We need to think less of ourselves as the main motivation for all of our actions and that includes why we eat what we eat.

I believe plant-based eating is more likely to stick when it is driven by concerns and forces outside the individual. A message of plant foods giving wellness is a message worth sharing, but it is incomplete without the underpinning message of compassion.

A final thought: as the media heralds the arrival of Ella Woodward and others without compassion for animals in their message, we face the very real situation of non-vegans making huge amounts of money as they muddle and contradict vegan objectives.

An interview with Ella Woodward this week revealed that she doesn’t have a hard time in most restaurants she visits because anyone can cook up a simple piece of fish.

Fellow vegans, this is your plant-based eating superstar and media darling of 2015.

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Written by fatgayvegan

  1. Very well put, Sean.
    The focus on health aspects of a plant-based diet, apart from missing a major point, sets new followers up for failure. We always want a quick fix, and writers like Ella Woodward do nothing to dispel the idea that switching your bacon-and-eggs for an organic green smoothie will open all the doors to unlimited success. When people end up disappointed that they have not overnight become marathon runners/cover models/millionaires they will look at the changes they made (eating more plants) and blame those for their shortcomings, and become more vocal opponents (of eating more plants, and of all those plant-eaters who encouraged them to) than they had ever been.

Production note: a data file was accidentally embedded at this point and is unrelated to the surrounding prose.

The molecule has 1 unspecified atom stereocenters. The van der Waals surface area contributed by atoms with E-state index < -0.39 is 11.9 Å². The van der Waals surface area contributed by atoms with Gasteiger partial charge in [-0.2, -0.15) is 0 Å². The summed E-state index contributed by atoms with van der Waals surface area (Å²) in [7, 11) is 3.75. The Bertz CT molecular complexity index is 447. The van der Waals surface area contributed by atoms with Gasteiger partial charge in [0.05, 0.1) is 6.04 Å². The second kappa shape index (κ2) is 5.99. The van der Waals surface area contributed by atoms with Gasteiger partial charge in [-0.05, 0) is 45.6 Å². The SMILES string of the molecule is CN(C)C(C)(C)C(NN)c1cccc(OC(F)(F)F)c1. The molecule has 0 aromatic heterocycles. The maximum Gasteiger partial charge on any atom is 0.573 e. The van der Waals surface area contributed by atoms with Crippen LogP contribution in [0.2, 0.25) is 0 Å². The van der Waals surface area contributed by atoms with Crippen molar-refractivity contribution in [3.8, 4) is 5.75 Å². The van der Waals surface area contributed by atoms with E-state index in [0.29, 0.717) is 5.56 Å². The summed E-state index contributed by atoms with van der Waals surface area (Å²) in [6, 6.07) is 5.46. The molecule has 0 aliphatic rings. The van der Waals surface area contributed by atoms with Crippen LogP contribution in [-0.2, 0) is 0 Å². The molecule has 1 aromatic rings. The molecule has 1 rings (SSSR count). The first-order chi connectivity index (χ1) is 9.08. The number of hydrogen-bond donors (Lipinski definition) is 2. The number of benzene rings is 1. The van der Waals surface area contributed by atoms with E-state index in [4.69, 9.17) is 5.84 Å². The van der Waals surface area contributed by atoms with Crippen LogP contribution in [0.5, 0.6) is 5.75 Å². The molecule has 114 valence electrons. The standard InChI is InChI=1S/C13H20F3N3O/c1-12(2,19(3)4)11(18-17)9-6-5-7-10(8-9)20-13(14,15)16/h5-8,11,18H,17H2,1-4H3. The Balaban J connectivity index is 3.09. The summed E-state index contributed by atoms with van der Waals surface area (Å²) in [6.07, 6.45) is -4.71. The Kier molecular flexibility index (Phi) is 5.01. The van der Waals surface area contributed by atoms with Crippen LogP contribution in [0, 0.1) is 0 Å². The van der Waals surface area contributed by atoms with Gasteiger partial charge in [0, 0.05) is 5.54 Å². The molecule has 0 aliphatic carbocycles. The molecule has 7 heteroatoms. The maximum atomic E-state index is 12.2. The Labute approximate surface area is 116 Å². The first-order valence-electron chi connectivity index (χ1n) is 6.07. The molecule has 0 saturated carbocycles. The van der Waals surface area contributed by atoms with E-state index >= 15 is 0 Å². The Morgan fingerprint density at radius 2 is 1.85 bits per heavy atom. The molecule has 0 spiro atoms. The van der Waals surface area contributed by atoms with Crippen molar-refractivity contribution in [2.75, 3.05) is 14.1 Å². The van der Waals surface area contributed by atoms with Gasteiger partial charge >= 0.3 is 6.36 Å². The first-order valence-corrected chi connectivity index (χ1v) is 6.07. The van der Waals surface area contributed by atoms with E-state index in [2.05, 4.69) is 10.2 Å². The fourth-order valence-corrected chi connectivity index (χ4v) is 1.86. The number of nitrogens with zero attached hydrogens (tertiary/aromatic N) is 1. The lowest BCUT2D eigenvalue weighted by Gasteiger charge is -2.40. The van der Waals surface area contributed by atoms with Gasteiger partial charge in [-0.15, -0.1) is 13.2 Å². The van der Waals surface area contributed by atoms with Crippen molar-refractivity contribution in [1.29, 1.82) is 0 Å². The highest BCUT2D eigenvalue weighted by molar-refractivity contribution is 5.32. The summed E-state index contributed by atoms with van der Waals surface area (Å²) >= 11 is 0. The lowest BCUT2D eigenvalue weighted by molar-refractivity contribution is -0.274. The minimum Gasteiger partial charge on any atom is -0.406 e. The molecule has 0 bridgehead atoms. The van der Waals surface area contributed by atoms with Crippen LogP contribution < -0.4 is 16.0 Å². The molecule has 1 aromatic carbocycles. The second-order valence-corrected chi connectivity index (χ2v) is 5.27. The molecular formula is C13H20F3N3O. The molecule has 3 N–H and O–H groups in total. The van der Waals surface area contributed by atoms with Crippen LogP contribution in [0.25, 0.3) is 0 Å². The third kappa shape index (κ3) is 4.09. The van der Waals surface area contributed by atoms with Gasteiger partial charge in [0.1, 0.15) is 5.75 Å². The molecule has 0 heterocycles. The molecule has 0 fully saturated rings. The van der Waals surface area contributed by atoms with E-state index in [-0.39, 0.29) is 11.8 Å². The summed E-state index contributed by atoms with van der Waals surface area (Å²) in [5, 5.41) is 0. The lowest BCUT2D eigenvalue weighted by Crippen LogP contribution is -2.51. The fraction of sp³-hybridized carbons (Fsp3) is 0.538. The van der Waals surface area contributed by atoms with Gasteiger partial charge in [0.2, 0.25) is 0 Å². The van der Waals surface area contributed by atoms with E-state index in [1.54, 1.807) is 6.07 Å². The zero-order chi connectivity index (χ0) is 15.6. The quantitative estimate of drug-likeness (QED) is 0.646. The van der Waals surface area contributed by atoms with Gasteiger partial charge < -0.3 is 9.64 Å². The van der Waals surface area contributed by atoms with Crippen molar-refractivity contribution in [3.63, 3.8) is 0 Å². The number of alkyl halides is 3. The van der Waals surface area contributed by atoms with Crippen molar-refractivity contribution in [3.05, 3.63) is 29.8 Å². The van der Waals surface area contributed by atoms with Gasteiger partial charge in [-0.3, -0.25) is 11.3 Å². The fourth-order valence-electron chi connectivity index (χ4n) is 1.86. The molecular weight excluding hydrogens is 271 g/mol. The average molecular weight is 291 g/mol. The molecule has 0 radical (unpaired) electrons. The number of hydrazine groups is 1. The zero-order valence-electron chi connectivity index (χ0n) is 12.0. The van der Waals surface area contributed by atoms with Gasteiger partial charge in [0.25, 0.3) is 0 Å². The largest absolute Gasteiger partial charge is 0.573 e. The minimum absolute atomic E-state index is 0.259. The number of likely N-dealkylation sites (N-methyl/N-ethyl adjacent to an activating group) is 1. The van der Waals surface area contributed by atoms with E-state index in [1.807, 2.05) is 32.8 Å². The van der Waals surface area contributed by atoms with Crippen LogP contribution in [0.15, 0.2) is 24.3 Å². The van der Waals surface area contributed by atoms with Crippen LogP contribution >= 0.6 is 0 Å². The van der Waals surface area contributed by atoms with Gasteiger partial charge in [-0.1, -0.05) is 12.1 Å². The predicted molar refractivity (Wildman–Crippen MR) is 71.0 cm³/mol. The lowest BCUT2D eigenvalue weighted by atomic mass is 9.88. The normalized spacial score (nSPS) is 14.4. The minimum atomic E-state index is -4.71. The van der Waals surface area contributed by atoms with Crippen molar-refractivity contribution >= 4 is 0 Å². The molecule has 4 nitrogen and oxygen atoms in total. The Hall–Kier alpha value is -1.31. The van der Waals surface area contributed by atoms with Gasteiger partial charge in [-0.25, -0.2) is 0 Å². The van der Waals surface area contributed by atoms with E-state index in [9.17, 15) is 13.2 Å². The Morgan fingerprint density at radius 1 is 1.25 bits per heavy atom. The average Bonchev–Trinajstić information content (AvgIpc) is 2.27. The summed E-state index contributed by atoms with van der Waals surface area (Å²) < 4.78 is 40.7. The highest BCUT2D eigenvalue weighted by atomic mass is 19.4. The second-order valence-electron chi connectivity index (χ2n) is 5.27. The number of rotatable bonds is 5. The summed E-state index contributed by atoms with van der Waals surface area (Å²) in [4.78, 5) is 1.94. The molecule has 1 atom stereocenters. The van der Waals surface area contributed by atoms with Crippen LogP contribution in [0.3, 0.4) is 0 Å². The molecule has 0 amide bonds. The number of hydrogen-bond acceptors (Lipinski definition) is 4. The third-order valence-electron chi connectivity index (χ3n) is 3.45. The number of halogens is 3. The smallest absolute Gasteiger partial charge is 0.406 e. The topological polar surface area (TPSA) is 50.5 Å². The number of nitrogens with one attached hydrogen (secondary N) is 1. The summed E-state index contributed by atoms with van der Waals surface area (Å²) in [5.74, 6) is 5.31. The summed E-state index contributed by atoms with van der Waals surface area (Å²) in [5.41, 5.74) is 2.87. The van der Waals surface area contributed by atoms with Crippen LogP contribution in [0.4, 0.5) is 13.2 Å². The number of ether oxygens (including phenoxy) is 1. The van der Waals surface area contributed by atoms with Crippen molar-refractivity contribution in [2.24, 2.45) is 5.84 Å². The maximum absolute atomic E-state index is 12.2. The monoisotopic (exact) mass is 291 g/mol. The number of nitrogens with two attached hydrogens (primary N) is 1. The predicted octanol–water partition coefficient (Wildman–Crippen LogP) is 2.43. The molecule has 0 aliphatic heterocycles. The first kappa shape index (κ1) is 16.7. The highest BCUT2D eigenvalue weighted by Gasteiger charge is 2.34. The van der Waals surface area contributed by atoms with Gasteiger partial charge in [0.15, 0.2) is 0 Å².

Not to mention that it gives a very simplistic, black-and-white view of “health”, where genetics, socioeconomic status, and luck don’t feature.
    It’s sad and frustrating, but I guess all we can do is continue to respectfully voice the compassion issue, explain our lifestyle in a non-hysterical manner, demonstrate its practicality (e.g. not everyone can shop at organic farmers’ markets all the time, but they can still be vegan) and hope that when people get bored of Ella they don’t throw the vegan baby out with the Ella bathwater.

  2. I share your frustrations! This is very much what I felt at the time of responding to your ‘Get it straight’ piece too. How anyone thinks “embracing a fully vegan lifestyle” (quote taken from the linked piece) equates to simply eating a predominantly plant-based diet I will never understand!

    The more the media and its stars confuse/refuse to dispel this myth, the longer it takes for the wider public to understand the compassionate ethical and environmental purposes and benefits of veganism.

    I am more than fond of a healthy lifestyle myself, but my choice to go vegan was based on animal welfare rather than my own!